The Moon is coming to the Powerhouse Museum
Luke Jerram’s iconic installation Museum of the Moon as seen at The Natural History Museum, photo credit https://my-moon.org
Amazing to think that the first astronauts landed on the moon nearly 50 years ago.
To commemorate this occasion the Powerhouse Museum is bringing us a pretty exciting exhibition.
Titled Apollo 11 the exhibition is named after the spaceflight that performed this momentous feat on July 20 1969.
I will confess that I wasn’t alive when the Apollo 11 landed. I can only imagine how excited everyone was and how the world truly came to a standstill. The occasion was watched by more than 650 million people on TV. I’m sure that many people will vividly remember when they heard Armstrong describe this amazing event and watched those fascinating first images.
About that giant moon
The Museum of the Moon is pretty impressive
I don’t know about you but I am pumped to see this giant moon. The moon is titled the Museum of the Moon and is an installation by artist Luke Jerram.
This famous moon travels the world making people happy and at a whopping 7 metres in diameter it is quite impressive. Each centimetre of the sculpture represents 5km of the moon’s surface.
Intriguingly the sculpture is lit from within.
The moon has been constructed to actually look like the lunar surface. Combine this crazy surface with some moonlight and an award winning sound track and we are in for a treat.
What else will you see?
This image shows the Parkes telescope. Researchers used the telescope to detect the first population of radio bursts known to originate from beyond our galaxy.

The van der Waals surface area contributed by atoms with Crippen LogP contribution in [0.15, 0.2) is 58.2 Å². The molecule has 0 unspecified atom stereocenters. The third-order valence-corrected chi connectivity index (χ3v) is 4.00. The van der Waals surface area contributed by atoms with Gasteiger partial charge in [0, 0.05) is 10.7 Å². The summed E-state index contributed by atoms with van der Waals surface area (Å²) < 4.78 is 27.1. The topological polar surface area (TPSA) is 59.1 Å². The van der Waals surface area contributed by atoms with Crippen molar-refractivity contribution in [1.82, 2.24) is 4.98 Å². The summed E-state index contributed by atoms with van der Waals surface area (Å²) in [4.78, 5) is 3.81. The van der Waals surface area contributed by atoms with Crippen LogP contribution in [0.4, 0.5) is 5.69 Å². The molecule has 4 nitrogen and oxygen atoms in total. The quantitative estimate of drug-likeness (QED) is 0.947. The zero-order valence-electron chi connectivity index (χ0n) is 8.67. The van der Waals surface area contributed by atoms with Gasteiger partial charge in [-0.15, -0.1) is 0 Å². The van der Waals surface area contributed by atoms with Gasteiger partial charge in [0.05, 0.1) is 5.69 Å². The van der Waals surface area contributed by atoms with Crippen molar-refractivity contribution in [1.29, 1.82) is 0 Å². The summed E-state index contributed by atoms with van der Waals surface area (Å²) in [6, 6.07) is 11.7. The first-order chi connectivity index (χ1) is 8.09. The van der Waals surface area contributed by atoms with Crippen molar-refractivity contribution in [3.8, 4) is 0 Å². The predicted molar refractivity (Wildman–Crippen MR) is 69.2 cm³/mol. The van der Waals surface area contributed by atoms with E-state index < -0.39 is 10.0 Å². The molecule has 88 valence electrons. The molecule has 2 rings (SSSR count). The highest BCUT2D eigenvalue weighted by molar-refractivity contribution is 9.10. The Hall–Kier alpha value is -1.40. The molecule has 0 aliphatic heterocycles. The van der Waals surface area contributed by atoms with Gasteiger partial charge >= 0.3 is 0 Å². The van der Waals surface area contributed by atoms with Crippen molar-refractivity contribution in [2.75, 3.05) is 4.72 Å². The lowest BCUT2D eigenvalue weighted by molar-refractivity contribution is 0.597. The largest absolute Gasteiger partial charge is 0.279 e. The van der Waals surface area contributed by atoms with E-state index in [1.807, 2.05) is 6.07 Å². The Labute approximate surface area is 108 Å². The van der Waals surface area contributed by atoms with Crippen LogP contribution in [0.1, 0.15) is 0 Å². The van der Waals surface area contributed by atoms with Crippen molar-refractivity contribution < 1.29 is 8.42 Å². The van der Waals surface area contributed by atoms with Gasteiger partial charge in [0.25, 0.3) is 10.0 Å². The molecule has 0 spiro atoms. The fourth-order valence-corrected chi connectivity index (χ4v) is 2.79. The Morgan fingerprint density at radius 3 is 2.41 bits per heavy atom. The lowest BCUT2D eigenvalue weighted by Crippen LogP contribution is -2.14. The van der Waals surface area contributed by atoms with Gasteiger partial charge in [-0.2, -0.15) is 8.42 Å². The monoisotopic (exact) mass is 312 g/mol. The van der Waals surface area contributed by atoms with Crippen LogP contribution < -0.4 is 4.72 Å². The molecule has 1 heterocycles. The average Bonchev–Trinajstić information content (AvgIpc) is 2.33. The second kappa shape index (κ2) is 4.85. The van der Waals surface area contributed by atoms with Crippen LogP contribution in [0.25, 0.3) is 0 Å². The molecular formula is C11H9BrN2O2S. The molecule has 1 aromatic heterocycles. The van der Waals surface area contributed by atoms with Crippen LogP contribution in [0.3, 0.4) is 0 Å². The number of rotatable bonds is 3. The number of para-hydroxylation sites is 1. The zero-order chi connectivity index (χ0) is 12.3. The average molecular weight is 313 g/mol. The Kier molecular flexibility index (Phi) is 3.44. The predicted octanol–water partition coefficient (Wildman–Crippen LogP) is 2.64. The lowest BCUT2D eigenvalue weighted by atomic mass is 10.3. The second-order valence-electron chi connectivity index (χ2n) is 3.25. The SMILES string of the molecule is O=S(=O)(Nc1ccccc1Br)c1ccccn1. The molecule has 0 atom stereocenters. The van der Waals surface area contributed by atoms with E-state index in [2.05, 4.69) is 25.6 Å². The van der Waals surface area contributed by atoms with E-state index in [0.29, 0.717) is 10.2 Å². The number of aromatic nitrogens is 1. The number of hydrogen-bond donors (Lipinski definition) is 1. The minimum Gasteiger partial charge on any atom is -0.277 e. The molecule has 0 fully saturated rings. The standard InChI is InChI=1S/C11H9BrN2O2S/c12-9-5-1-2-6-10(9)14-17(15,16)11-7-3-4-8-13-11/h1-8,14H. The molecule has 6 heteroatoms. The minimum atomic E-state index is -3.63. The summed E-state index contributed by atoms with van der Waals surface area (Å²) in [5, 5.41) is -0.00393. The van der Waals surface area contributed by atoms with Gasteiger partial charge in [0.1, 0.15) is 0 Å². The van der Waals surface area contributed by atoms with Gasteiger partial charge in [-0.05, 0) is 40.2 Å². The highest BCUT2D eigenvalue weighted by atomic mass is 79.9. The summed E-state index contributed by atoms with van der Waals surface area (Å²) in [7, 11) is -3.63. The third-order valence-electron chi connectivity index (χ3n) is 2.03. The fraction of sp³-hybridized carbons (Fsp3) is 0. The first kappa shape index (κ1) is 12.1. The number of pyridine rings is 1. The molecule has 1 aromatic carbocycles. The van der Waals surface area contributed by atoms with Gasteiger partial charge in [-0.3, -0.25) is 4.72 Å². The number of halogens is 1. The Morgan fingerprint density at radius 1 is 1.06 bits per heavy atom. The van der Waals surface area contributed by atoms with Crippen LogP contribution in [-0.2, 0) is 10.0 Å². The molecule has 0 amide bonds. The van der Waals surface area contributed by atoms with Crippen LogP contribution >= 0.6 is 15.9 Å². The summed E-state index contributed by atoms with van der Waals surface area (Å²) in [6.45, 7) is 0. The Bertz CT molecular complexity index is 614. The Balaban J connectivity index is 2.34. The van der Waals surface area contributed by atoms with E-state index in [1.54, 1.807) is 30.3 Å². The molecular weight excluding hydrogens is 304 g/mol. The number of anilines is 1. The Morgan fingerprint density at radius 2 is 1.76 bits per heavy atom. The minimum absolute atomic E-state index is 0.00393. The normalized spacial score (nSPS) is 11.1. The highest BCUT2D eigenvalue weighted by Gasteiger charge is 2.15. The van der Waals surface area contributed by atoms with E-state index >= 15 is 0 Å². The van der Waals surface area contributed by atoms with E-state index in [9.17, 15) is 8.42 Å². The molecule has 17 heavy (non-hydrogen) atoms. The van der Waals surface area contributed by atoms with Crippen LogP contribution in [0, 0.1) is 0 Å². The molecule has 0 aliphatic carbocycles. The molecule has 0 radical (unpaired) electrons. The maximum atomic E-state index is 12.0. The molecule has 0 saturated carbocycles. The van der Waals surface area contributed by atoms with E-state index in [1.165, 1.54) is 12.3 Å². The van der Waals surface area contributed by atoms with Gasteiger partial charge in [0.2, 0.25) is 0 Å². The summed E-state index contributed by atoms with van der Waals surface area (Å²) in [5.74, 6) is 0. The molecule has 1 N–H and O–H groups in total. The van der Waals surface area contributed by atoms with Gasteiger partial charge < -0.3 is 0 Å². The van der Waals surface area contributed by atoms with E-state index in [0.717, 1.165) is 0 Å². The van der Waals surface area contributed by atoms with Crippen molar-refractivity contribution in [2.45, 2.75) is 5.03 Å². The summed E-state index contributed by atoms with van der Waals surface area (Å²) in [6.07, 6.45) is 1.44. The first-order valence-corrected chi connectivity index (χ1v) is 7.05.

The exhibition obviously focuses on this famous moon landing. It will also detail the role that Australia played in helping transmit the famous moon landing footage.
Along with the giant moon you will be able to view more than 200 lunar objects including:
- The feed horn (which is an object that collects radio waves) that was used on the iconic CSIRO Parkes Radio Telescope
- Parts of the Redstone Rocket that put the first American into Space
- An Olivetti Programma 101 computer, the type used by NASA to calculate the launch and landing.
Virtual reality experience
Using 3D modelling from the Smithsonian Institute, you will be able to see the Moon landing from the perspective of Michael Collins. Collins was the third astronaut who remained in orbit aboard the Command Module.
An interactive arcade game, a life-size replica of the Mercury Capsule, scientific models and video footage will also bring this famous mission to life.
But wait there’s more
The Apollo 11 exhibition is free with the standard Powerhouse Museum ticket so visitors can enjoy all the Powerhouse Museum has to offer.
All the details
Date: Opens 29 June 2019
Address: 500 Harris Street, Ultimo NSW 2007
Tickets: $15.00 adults, $8.00 concession, kids under 16 are free
The Powerhouse Museum is located at 500 Harris Street, Ultimo. It is close to Darling Harbour, Chinatown, Central Station (Sydney Terminal), Broadway bus station (Railway Square), and Exhibition Centre Sydney Light Rail Station.
The Goods Line provides an accessible pedestrian route from Central Station, past the iconic Dr Chau Chak Wing Building designed by Frank Gehry. The Goods Line is a 500m walk along flat terrain starting from the Devonshire Street Tunnel at Central Station’s Southern Concourse. For additional information including pictures, view this walking guide.
The 501 bus stops directly outside the Museum.
For bus, train or ferry timetables and routes either phone the Transport Information Line on 131500 or go to the website.